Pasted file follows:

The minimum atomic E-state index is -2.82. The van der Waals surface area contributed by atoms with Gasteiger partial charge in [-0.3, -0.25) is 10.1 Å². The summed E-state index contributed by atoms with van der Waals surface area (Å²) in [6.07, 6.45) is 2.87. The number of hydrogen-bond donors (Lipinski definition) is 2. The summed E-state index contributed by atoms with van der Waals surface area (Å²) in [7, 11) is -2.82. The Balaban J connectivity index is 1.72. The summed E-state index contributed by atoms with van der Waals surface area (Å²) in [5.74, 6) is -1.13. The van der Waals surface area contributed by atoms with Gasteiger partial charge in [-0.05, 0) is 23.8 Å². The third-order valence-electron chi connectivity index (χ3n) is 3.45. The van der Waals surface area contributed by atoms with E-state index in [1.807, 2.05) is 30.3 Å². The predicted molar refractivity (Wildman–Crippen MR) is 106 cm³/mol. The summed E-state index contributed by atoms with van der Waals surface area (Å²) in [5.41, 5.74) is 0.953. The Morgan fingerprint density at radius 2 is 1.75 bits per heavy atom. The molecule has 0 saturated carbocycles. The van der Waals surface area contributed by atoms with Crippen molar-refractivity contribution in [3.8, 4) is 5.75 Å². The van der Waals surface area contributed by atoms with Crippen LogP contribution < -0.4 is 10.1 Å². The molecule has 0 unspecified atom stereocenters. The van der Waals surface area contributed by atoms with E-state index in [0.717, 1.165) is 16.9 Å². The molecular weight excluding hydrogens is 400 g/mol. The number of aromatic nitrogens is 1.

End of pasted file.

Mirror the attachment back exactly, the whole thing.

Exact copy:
The minimum atomic E-state index is -2.82. The van der Waals surface area contributed by atoms with Gasteiger partial charge in [-0.3, -0.25) is 10.1 Å². The summed E-state index contributed by atoms with van der Waals surface area (Å²) in [6.07, 6.45) is 2.87. The number of hydrogen-bond donors (Lipinski definition) is 2. The summed E-state index contributed by atoms with van der Waals surface area (Å²) in [7, 11) is -2.82. The Balaban J connectivity index is 1.72. The summed E-state index contributed by atoms with van der Waals surface area (Å²) in [5.74, 6) is -1.13. The van der Waals surface area contributed by atoms with Gasteiger partial charge in [-0.05, 0) is 23.8 Å². The third-order valence-electron chi connectivity index (χ3n) is 3.45. The van der Waals surface area contributed by atoms with E-state index in [1.807, 2.05) is 30.3 Å². The predicted molar refractivity (Wildman–Crippen MR) is 106 cm³/mol. The summed E-state index contributed by atoms with van der Waals surface area (Å²) in [5.41, 5.74) is 0.953. The Morgan fingerprint density at radius 2 is 1.75 bits per heavy atom. The molecule has 0 saturated carbocycles. The van der Waals surface area contributed by atoms with Crippen molar-refractivity contribution in [3.8, 4) is 5.75 Å². The van der Waals surface area contributed by atoms with Crippen LogP contribution < -0.4 is 10.1 Å². The molecule has 0 unspecified atom stereocenters. The van der Waals surface area contributed by atoms with E-state index in [0.717, 1.165) is 16.9 Å². The molecular weight excluding hydrogens is 400 g/mol. The number of aromatic nitrogens is 1.